DGF is a common complication after kidney transplant operations and is related to both short-term functional recovery and long-term survival of kidney transplantation. Yarlagadda et al.  systematically reviewed the definitions of DGF, concluding that the combination of Scr reduction and dialysis need comprised a reasonable definition. Our study adopted these views as the definition allowed simple identification of DGF. Consistent with the situation in America, the number of candidates waiting for kidney transplantation is also increasing annually in China. Given the strain on kidney resources, although the utilization of ECD is associated with increased cost and DGF , the inclusion of ECD has been recognized internationally. A systematic review by Tingle et al. confirmed that machine perfusion reduced the incidence of DGF ; thus, we used Lifeport machines for ECD kidney perfusion to address the risk as possible. In our study, ECD and DGF incidence were statistically correlated and the DGF incidence was reasonable with a proportional ECD.
The risk factors related to DGF can be divided into donor factors and recipient factors. The multiple interactions of these factors ultimately affect the recovery of graft function. Although numerous studies have assessed the causes of DGF, the results of these studies have not reached a consensus. In our study, prolonged CIT and WIT were most strongly associated with DGF, consistent with previous reports [11–18]. Additionally, longer duration of recipient pretransplant dialysis was likely to lead to DGF. Other donor predictive factors included BMI, cause of death, and terminal Scr.
While immunity induction is an important step before surgery to avoid acute rejection, the use of ATG induction remains controversial. ATG may be more likely to induce cytomegalovirus infections and hematological complications [19, 20]. Popat et al.  reported a lower DGF rate in the ATG-induced group among 45 patients in a single-center study. However, ATG induction did not reduce the risk of DGF in the study by de Sandes-Freitaseta’s . In our study, the use of ATG depended on the patient’s economic condition and the surgeon’s preferences since it costly; thus, this use was not predictive. The results of our study showed that donor factors were the main influencing factors of DGF, likely probably because the graft quality strongly affects renal function after transplantation. Terminal Scr is the most direct indicator of kidney quality. It is generally believed that the lower the value, the lower the incidence of DGF, as observed by Helfer  and in the present study.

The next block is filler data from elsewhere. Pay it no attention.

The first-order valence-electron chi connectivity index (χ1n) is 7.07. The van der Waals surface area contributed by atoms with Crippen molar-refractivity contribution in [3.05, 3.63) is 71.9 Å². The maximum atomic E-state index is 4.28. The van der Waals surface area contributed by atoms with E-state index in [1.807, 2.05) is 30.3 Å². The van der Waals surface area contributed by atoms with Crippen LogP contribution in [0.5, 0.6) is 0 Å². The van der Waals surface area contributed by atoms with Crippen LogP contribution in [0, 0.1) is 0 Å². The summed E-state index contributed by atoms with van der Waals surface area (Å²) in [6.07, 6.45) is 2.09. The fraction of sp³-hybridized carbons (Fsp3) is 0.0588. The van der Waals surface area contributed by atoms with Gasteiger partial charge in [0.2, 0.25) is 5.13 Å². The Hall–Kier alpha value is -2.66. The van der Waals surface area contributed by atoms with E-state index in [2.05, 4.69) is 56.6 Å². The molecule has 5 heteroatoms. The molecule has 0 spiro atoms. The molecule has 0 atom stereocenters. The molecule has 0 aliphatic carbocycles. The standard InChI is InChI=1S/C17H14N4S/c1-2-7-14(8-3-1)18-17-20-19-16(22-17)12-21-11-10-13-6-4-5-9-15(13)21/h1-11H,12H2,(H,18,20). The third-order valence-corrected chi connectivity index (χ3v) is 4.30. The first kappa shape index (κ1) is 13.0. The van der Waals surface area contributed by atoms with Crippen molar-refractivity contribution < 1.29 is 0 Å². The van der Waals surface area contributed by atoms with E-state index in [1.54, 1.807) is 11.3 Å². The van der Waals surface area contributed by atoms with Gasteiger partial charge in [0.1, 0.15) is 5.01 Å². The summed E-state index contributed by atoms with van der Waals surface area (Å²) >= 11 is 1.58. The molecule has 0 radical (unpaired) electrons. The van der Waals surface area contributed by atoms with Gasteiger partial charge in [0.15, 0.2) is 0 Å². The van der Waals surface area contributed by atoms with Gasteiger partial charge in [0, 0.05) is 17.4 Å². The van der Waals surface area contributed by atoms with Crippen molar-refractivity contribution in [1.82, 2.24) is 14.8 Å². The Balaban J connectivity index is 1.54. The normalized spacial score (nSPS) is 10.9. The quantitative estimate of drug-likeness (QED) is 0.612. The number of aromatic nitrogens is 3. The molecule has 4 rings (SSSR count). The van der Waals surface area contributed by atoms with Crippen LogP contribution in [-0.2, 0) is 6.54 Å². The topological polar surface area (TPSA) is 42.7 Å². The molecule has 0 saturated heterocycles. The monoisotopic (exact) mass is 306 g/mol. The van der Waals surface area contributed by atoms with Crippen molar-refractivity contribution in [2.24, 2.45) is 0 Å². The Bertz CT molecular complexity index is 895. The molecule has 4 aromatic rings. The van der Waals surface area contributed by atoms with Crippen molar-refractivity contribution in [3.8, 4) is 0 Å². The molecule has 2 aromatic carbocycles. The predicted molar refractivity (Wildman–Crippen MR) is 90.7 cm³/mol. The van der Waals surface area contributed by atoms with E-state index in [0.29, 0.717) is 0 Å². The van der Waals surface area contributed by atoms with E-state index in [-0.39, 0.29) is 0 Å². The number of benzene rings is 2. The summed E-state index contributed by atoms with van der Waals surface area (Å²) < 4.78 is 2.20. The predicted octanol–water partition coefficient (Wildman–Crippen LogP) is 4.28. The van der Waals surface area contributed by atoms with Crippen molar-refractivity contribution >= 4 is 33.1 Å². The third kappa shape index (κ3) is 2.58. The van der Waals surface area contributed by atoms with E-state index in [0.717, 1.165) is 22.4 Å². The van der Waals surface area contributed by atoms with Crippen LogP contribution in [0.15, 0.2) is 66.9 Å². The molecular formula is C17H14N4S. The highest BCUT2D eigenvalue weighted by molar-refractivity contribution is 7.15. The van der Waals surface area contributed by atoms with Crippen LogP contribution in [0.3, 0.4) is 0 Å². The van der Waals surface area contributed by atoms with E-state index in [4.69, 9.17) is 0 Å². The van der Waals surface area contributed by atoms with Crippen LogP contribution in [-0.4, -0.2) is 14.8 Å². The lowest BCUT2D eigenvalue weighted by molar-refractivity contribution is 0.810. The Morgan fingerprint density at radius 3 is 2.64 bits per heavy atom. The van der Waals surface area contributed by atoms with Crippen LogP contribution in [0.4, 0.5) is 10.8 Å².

Although long-term graft survival is expected, numerous complicated factors can cause graft loss. The relationship between DGF and deceased graft survival has been demonstrated recently [23–24]. In a 3-year DCD kidney registry analysis, Lim et al  reported that the recipients of DCD kidneys with DGF experienced a higher incidence of acute rejection and overall graft loss. Gill et al.  observed that the DGF-associated risk of graft failure was greatest in the first post-transplant year. A meta-analysis by Yarlagadda et al. verified the association between DGF, acute rejection, and graft survival. The present study performed patient follow-up in the training cohort for one year, with findings consistent with those reported by Gill et al.
Our nomogram model is a simple and visual prediction model of post-transplant factors. Maier et al. investigated the relationship between DGF and post-transplant indicators of neutrophil gelatinase-associated lipocalin (NGAL), reporting that early assessment of serum and urinary NGAL could predict DGF . In their retrospective cohort study, Cardinal et al.  used multivariate analysis to examine the predictors of DGF but did not distinguish the importance of each predictor. Irish et al.  applied a scoring system for predicting DGF of DD kidney transplantation, which was verified by a ROC curve. A previous scoring system is valuable; thus, we tried to incorporate as many variables as possible to create a nomogram suitable to the condition of the contributions in our country.
The present study applied a 10-fold cross-validation LASSO method to divide the data into 10 equal parts, with nine parts for the model and one part for validation. This process was repeated ten times to produce an accurate AUC.
Our model, in addition to identifying patients at higher risk of DGF before surgery, could also be used as a clinical tool to reduce the risk of DGF. CIT should be controlled when possible; for example, shortening the harvest and patient preoperative preparation times would reduce the CIT, which would help to decrease the incidence of DGF. More specifically, this model can be used as a strategy to select suitable donors and recipients by identifying reasonable matches between recipients’ conditions and CIT. Additionally, for high-risk DGF donors identified by the nomogram, the model can guide immunosuppression induction.
This study had some limitations. First was the limited sample size and data diversity since it was a single-center study. Second, the follow-up period of graft function was not long compared to 10–20 years. Finally, we did not provide solutions for predictors such as WIT. Future studies are needed to explore methods for shortening WIT and to investigate the influential factors of graft survival as prolongation of graft survival is our ultimate aim.